Reaching Out In New Ways
Since arriving in a digital age, friendships have undeniably changed. Whether it’s keeping in contact with existing friends from afar or making new ones via social media, the web has provided new connection opportunities for decades. Gaming isn’t exempt here, connecting new players together since online multiplayer began and come in many forms, whether it’s a dedicated squad in Halo, browser titles like Club Penguin or MMORPGS such as World of Warcraft, there are many ways to keep connected.
Games have united players across the globe, many of whom would’ve never crossed paths otherwise and providing a comforting escape from day-to-day life. Sometimes though, it’s not enough and whilst you can easily join a random multiplayer team, it doesn’t beat that personal interaction. The line between online and local friends has become blurred, and amidst a pandemic, staying connected has never been so important.
Many countries remain in lockdown, and understandably, people have never felt more isolated. People turn to games for comfort, and like always, indie titles are some of gaming’s biggest innovators. Bringing unique experiences, multiplayer remains as crucial as before, and with numerous online communities present, there’s no end of ways to socialise. So if you’re looking to make new friends, here are some of the better games going right now.
It’s been four years since Tower Unite first released via Steam’s early access program and developers PixelTail games remain fully committed to its progress. Bringing us a living virtual world, this first-person MMO title takes place within an expansive hotel resort. Providing access to your own condo, it essentially acts as a hub for smaller games, allowing players to visit numerous game worlds.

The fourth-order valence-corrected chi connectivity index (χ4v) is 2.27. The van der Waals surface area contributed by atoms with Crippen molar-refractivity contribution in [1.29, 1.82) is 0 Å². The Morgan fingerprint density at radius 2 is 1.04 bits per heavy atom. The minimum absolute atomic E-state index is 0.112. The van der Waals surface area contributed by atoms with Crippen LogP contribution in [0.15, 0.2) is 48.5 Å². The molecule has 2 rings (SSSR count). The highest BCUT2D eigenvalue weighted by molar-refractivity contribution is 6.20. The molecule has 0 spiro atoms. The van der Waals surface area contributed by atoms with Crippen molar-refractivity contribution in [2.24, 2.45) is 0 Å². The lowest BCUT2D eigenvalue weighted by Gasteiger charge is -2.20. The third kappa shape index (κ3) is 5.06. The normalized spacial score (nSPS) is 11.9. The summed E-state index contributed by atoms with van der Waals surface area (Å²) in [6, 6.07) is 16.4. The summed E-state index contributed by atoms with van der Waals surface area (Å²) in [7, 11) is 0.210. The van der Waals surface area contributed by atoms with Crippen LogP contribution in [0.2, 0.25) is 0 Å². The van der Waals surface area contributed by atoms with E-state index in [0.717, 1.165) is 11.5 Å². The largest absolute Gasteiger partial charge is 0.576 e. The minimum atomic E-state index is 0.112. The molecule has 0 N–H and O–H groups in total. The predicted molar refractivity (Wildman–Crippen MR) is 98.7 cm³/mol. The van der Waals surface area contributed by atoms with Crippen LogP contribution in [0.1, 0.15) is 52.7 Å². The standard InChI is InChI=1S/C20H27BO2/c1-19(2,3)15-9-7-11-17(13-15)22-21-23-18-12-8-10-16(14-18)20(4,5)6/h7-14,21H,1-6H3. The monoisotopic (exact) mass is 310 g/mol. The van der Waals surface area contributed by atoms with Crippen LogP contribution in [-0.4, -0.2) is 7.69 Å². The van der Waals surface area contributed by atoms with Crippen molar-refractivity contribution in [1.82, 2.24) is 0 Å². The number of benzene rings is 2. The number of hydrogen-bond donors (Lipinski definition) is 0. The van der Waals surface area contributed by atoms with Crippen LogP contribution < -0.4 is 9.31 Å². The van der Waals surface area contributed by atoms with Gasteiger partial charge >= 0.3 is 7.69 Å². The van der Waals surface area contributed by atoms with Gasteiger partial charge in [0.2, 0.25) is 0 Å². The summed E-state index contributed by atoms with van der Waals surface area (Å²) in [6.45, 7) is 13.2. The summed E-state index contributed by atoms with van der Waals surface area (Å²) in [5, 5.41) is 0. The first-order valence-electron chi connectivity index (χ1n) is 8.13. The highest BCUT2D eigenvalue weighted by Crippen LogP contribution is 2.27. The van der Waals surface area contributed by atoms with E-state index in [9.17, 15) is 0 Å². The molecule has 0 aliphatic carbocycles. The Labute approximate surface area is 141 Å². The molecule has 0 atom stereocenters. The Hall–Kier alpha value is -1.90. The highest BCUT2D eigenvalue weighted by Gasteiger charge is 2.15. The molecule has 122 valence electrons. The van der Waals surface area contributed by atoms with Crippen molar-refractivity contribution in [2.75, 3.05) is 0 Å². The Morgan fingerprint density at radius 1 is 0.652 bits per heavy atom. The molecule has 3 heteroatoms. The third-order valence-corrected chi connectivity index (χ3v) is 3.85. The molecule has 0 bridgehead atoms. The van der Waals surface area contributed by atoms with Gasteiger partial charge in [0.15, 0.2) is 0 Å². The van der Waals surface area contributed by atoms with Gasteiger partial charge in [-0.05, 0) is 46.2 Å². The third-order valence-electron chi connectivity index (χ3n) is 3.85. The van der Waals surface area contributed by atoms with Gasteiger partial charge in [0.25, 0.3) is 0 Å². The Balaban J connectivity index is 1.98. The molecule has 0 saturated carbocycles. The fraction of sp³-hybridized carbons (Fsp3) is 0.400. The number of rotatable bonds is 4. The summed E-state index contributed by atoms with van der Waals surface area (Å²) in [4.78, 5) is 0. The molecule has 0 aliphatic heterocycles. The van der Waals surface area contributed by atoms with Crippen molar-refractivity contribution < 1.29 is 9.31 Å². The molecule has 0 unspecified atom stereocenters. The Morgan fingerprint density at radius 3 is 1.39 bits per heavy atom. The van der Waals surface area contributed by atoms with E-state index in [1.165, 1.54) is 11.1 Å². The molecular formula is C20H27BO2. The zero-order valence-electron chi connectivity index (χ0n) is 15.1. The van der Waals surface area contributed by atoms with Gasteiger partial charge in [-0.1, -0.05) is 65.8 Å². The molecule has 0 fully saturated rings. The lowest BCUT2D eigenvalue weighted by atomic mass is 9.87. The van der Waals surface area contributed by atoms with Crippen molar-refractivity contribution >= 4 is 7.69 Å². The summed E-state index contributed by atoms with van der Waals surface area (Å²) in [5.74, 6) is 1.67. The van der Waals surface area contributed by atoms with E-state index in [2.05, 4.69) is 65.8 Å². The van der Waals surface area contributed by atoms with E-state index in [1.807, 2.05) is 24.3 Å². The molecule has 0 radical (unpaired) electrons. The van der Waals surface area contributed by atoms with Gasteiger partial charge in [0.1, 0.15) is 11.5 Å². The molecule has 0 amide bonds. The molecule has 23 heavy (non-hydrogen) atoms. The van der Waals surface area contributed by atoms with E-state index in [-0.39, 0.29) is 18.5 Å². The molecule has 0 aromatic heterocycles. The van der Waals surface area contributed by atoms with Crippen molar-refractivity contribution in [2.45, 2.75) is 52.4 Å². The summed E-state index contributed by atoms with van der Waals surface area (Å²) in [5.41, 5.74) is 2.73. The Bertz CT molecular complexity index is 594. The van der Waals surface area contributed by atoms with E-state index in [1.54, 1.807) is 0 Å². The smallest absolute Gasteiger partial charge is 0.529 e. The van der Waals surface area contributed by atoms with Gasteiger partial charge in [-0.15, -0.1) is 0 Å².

Hosting six different game worlds, a fully realised arcade with over 20 playable games, a casino for card-based exploits and more, it goes beyond a pure community space, and PixelTail has given players full reigns to socialise within this world. Want to watch a film? Sure, the Theatre has you covered, and you’ll choose what to watch. Laser Tag? Not a problem, let’s get a game going. Zombie Massacre? Why not.
There’s plenty of additional plaza activities alongside these, and admittedly it looks quite daunting at first, especially on your own, but Tower Unite’s an experience meant to be shared. Individual games are fun, there’s plenty of ways to chat with new people and whilst it’s numbers have declined since launch, it still maintains an active community worth checking out.
Psyonix is part of Epic Games now, but there’s no denying Rocket League’s indie roots. Released in 2015, RL remains a huge success to this day, acting as a sequel to 2008’s wildly named Supersonic Acrobatic Rocket-Powered Battle-Cars on PS3. Utilising a rocket-powered car, its based off Football, requiring you to hit a ball into the opposing team’s goal to score points, determining an eventual winner after 5 minutes.
So how does translate to making friends? Quite simply, Rocket League holds an active community, with segments specifically dedicated to in-game item trading. If no one can join you, 1v1 matches are an option for both casual and competitive play, but it’s designed as a team game, better suited to 3v3’s instead. If you’re alone in a larger match but get on well with teammates, you can then decide to party up.
If all goes well, players can also create in-game clubs, allowing up to 20 members to join at once. This brings a lot of personal benefits such as custom team colours, unique club names and personal club tags. Combined with cross-play multiplayer across each of its platforms, you’ll find plenty of potential friends willing to game with you. It’s a team effort after all, and when you start pulling off co-ordinated goals together, Rocket League becomes incredibly satisfying.